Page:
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Copyright vEsti24
Sep 04 2013
Kodiak Head Start Feels Small Sequestration Impact PDF Print E-mail
Wednesday, 04 September 2013

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            Federal sequestration has left many programs scrambling for funds, or making significant cut backs to services already offered. One of the most recent examples of this is the national Head Start program, which helps ready young children for school and provides assistance to low income families. Sequestration cut the program across the board by 5.3 percent this year. This has affected communities across the nation, including Kodiak, where 52 families and children are currently utilizing the program.
            Kim Salomon is the on site coordinator for Kodiak Head Start and said the program’s start date has been moved to September 11.
           “Which is later than normal. My staff was delayed starting as well, because of budget cuts. Normally we do 128 days with children, and that has been cut to 121.”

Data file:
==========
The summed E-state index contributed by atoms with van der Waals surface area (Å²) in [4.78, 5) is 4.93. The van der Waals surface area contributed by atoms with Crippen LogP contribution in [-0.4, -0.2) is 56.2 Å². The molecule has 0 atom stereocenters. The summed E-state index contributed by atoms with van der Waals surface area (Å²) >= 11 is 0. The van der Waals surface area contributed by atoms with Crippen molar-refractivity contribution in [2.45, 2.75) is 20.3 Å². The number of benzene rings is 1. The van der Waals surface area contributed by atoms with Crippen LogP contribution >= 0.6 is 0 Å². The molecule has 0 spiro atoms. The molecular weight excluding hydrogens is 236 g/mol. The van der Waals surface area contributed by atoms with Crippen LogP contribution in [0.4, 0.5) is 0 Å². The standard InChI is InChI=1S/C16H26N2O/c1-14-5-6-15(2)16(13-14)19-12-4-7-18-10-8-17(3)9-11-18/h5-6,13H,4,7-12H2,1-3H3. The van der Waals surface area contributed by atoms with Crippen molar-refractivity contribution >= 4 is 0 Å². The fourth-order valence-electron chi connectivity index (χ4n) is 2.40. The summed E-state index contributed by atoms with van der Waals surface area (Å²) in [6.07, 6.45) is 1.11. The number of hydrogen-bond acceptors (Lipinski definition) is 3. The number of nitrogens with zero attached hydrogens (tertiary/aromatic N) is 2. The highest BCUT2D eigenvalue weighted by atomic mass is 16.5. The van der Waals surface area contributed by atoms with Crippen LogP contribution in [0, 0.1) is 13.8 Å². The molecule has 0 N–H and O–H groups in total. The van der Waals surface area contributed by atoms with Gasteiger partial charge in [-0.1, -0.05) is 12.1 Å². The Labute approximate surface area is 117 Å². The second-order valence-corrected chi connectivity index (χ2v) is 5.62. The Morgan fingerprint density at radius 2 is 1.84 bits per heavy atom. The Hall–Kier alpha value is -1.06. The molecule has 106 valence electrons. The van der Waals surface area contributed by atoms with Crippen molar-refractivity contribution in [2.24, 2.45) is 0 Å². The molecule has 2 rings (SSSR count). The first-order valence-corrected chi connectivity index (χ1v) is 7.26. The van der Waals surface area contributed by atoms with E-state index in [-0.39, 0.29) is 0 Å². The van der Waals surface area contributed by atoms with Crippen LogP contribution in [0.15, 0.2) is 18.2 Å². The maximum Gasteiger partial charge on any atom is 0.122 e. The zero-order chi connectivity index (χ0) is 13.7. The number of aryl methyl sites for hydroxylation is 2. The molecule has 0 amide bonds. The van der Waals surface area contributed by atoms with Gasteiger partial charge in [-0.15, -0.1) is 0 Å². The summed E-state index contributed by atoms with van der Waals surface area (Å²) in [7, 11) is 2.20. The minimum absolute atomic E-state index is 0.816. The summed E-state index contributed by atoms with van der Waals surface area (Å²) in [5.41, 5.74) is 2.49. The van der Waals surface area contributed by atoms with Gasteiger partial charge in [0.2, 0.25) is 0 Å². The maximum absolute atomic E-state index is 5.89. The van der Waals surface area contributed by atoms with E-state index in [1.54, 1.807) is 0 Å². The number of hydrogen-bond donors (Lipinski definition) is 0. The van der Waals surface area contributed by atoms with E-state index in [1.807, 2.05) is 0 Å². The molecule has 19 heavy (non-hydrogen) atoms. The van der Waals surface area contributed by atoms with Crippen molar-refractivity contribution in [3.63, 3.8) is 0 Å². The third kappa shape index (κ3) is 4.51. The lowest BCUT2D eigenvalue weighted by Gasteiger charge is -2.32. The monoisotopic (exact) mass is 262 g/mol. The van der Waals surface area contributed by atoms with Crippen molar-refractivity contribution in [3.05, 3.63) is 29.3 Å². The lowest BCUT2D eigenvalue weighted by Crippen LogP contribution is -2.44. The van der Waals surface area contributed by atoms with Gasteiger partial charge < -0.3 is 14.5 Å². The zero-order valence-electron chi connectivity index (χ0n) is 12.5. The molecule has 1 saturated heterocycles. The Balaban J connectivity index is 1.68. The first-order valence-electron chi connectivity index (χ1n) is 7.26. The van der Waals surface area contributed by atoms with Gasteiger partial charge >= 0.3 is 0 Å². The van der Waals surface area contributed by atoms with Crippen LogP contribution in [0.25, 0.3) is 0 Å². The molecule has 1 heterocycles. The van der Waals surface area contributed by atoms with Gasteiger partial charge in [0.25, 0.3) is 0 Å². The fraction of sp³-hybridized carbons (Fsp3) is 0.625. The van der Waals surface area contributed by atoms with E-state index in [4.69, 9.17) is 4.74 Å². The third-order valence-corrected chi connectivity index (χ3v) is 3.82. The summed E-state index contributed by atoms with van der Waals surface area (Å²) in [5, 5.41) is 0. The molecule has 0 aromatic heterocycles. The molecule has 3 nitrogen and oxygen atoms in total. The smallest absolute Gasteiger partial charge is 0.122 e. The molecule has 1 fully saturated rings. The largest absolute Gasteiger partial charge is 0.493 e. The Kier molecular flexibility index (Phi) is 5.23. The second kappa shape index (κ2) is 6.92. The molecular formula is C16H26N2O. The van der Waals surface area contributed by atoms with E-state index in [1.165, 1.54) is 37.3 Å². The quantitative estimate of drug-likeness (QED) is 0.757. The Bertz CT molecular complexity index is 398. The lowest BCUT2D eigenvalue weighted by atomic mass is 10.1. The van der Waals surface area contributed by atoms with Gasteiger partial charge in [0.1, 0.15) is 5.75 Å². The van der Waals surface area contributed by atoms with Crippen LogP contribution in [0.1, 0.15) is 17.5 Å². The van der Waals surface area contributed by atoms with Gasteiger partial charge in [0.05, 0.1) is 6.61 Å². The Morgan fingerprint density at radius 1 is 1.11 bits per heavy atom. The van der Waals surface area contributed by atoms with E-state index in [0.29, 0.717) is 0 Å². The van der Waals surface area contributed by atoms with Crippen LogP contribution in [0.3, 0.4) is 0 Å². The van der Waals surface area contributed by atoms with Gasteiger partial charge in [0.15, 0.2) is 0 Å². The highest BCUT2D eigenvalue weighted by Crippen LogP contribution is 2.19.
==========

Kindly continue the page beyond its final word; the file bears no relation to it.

The delayed start isn’t quite as bad as other Alaska communities. The program in Petersburg and other parts of Southeast Alaska will start three weeks late.

 

            “We’ve taken a hit for sure but not as badly as it could have been, thankfully.”
            Salomon said there is always a potential for future cuts when dealing with federal funding, but for now programs across the state are making due with the information and funding they have. 
            “Our Anchorage office, Rural CAP, is the one that everybody falls under for, like our Head Start for example, Ketchikan, Kake, and on down the line. Rural CAP has, they have a hold on the situation and is doing everything they can. So we’ll just have to wait and see.”
           As far as service goes, Salomon said she isn’t worried about the budget cuts affecting what will be offered for families and children throughout the year.  
           “Luckily we’ve got extremely dedicated people that give it their all and go above and beyond and so no, in that regard it won’t and we’ve kind of looked ahead as well as a program, knowing that this was a problem. So I think we’re as set up as well as we can be at this point.”
            Salomon added that the program is still accepting applications from families interested in the program. 
 

 

 
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